In the past, this post-rock insitution's grand proclamations and emotions have usually been abstracted: an old man lamenting his nostalgia for the beach, broken ecclestical speeches and long, winding instrumental climaxes… Of course, the last of those three is present in abundance on Luciferian Towers, but the words accompanying the album are more explicit: a list of demands including prison abolition, an end to foreign invasion, the dismantling of borders and providing basic needs as a human...
If “Rebel Girl” was one of the songs that fueled riot grrrl, this song—from Sleater-Kinney’s album All Hands on the Bad One—offers a more caustic take on the movement’s success. Singer-guitarist Corin Tucker, who played in the influential band Heavens to Betsy, starts off on a pessimistic note (“Bearer of the flag from the beginning / Now who would have believed this riot grrrl’s a cynic?”), then shifts into anger over the co-opting and watering down of the movement’s message.
Prep for the Grammys this year with a concert series of similarly grandiose proportions. A host of big-name artists are descending upon Irving Plaza and Gramercy Theatre for the four days leading up to the awards ceremony, January 24–28, as part of the Citi Sound Vault series. The two venues are not necessarily the smallest in the city, but for artists like Childish Gambino, Dave Matthews and The National, it's as intimate a set of digs as you could ever hope to find them in.
Muck Rack makes it simple to find people, tweets, or articles that mention any name, keyword, company, hashtag etc. We've compiled this guide to help you make the most of your search.
Selecting a term
Start searching tweets, articles from media outlets, articles mentioned in tweets, journalists'
names, titles and bios with some suggested searches:
Companies or Topics (e.g. iPhone, Microsoft)
Phrases (e.g. "cloud computing") — use quotes to keep the terms together
Twitter handles (e.g. @username) — returns those who have mentioned or replied to
Names (e.g. "David Pogue")
Hashtags (e.g. #sxsw, #london2012)
Bio details (e.g. vegan, Olympics, father)
Muck Rack's Advanced Search allows for many boolean operators.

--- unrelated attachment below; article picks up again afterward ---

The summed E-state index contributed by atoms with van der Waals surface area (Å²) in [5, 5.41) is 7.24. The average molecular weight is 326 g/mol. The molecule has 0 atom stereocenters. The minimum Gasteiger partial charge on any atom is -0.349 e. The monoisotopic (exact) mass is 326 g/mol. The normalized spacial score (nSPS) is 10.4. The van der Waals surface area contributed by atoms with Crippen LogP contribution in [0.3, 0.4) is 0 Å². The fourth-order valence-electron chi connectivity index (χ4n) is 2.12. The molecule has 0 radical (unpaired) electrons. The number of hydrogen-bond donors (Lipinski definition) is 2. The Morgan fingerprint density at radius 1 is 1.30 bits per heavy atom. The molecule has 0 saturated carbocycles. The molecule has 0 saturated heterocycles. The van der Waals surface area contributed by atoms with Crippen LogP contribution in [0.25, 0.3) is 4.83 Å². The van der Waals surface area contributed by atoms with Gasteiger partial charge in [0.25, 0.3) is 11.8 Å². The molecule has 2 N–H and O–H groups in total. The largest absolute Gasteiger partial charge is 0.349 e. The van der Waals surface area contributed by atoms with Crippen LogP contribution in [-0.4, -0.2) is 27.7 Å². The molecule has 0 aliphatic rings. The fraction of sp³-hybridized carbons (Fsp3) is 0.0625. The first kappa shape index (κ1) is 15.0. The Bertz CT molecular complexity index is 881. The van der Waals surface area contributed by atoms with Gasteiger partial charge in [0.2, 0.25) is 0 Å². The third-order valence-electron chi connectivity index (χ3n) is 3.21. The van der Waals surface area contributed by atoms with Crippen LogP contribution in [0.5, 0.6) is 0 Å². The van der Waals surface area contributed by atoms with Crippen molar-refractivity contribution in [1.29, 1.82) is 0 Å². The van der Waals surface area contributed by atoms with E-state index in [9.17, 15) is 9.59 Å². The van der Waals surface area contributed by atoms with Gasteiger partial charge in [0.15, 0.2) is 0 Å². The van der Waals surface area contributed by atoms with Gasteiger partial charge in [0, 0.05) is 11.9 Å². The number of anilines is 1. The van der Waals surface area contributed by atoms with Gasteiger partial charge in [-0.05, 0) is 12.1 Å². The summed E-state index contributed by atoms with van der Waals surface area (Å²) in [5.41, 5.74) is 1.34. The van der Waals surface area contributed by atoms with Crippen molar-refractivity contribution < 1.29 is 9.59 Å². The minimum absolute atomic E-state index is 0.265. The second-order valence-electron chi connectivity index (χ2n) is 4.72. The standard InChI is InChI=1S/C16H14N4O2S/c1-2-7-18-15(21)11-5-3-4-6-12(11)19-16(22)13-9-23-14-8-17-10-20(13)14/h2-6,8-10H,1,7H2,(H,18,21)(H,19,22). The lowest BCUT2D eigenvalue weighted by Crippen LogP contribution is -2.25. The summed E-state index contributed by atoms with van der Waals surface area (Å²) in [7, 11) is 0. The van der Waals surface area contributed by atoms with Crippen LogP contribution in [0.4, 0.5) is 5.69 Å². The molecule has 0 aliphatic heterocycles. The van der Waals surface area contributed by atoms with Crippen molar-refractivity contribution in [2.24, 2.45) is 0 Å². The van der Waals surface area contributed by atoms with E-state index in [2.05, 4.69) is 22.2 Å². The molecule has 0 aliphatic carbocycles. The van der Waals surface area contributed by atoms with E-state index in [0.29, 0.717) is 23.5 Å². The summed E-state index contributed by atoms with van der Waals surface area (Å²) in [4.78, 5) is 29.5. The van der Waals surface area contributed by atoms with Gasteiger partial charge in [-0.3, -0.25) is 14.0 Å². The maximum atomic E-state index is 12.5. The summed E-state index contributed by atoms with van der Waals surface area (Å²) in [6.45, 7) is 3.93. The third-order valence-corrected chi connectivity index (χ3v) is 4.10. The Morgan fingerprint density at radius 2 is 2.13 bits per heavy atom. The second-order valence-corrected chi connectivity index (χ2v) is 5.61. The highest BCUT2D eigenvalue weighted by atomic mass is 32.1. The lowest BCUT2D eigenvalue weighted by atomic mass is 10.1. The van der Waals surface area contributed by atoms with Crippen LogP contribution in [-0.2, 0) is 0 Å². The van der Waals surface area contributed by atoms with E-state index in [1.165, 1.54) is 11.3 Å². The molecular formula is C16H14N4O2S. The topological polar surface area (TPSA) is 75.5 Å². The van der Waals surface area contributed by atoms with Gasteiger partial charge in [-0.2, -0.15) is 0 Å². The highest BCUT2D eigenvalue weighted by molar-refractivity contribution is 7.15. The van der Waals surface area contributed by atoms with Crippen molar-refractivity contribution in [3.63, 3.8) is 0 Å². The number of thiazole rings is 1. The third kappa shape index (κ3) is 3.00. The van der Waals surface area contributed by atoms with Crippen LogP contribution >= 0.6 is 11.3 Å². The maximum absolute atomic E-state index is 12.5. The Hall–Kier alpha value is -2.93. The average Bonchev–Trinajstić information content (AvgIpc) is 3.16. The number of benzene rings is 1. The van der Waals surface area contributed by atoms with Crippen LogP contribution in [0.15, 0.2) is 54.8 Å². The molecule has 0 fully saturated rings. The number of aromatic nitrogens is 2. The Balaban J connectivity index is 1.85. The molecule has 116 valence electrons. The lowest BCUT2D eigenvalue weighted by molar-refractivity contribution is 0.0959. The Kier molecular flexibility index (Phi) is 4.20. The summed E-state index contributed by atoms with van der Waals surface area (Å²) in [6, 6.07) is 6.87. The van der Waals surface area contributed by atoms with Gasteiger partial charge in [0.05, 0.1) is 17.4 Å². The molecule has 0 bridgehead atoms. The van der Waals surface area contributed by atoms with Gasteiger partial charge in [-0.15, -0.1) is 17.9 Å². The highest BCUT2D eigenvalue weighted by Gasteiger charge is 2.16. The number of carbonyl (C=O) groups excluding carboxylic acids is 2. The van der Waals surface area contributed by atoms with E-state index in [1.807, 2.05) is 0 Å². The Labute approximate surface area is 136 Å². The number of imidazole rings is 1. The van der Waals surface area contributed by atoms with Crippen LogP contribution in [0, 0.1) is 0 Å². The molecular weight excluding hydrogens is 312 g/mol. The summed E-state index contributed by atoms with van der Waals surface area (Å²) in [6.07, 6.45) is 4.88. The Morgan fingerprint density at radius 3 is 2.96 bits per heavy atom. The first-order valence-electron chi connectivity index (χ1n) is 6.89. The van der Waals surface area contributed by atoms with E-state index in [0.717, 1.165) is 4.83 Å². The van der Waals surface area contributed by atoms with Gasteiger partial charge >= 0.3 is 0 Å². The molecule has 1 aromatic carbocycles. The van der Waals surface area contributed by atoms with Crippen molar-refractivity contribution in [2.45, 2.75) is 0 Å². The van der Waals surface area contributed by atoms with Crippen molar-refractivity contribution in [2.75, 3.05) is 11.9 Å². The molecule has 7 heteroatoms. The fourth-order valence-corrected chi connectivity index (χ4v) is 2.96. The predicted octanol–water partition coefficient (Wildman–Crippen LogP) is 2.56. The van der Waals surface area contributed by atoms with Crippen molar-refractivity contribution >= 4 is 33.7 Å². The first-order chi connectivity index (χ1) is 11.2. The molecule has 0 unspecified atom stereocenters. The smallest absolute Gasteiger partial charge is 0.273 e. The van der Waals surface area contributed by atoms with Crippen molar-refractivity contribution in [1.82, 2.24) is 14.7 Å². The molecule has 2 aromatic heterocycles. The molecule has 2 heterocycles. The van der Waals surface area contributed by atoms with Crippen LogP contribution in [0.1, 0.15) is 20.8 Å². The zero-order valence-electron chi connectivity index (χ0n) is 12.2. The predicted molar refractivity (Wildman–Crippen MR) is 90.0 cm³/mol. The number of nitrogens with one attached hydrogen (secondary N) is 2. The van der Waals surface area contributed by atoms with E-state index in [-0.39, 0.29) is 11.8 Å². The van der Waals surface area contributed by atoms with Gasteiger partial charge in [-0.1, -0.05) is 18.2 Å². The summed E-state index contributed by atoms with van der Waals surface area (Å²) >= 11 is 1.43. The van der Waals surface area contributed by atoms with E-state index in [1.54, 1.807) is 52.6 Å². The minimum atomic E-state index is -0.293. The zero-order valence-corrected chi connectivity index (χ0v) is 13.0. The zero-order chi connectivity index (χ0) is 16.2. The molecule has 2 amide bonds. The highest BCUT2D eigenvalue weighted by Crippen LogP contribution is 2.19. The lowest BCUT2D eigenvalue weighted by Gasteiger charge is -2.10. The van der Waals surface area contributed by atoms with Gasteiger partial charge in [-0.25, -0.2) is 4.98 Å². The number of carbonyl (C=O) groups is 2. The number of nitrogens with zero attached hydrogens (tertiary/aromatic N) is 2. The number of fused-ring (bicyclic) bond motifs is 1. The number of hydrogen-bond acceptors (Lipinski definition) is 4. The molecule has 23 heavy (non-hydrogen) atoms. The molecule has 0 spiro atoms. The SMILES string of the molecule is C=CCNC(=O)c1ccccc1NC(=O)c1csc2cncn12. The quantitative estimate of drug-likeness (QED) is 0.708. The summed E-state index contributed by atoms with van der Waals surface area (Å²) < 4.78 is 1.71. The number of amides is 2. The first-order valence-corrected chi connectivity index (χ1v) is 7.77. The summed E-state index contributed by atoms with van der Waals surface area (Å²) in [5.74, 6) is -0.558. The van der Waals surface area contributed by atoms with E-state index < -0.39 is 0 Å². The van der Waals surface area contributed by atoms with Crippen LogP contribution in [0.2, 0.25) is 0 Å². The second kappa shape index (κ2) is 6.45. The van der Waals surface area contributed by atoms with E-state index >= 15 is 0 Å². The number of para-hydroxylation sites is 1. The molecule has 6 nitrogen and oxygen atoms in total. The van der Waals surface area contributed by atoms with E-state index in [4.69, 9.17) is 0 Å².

Find results that mention multiple specified terms, use AND or
+. For example, ensure each result contains both Elon Musk and Mark Zuckerberg by
searching Musk AND Zuckerberg or Musk + Zuckerberg.
Use the operators OR or , to broaden your search when you'd like either of
multiple terms to appear in results. (This is the default behavior of our search when no operators
are used). For example, results will contain either cake or cookie by searching cake OR cookie or cake,cookie
Use NOT or - to subtract results from your search. For
example, searching Disney will yield results about the Walt Disney Company as well as Walt Disney
World Resort. To exclude mentions of Disney World, search for Disney -World or Disney
When using one of these operators with a phrase, enclose it in quotation marks. For example, you can
find results about smartphones excluding Apple's iPhone 4S by searching smartphone -"iPhone
Exact case matching or punctuation
If you're searching for a brand name or keyword that relies on specific punctuation marks or capitalization, you can
find results that match your exact query by adding matchcase: before the keyword you're searching for, like matchcase:E*TRADE .
Use parentheses to separate multiple
boolean phrases. For example, to find journalists talking about having fun in Disney World or
Disneyland, search for ("disney world" OR disneyland) AND fun.
An asterisk can be used to search for any variation of a root word truncated by the asterisk. For example, searching for admin* will return results for administrator, administration, administer, administered, etc.
A near operator is an AND operator where you can control the distance between the words. You can vary the distance the near operation uses by adding a forward slash and number (between 0-99) such as strawberries NEAR/10 "whipped cream", which means the strawberries must exist within 10 words of "whipped cream".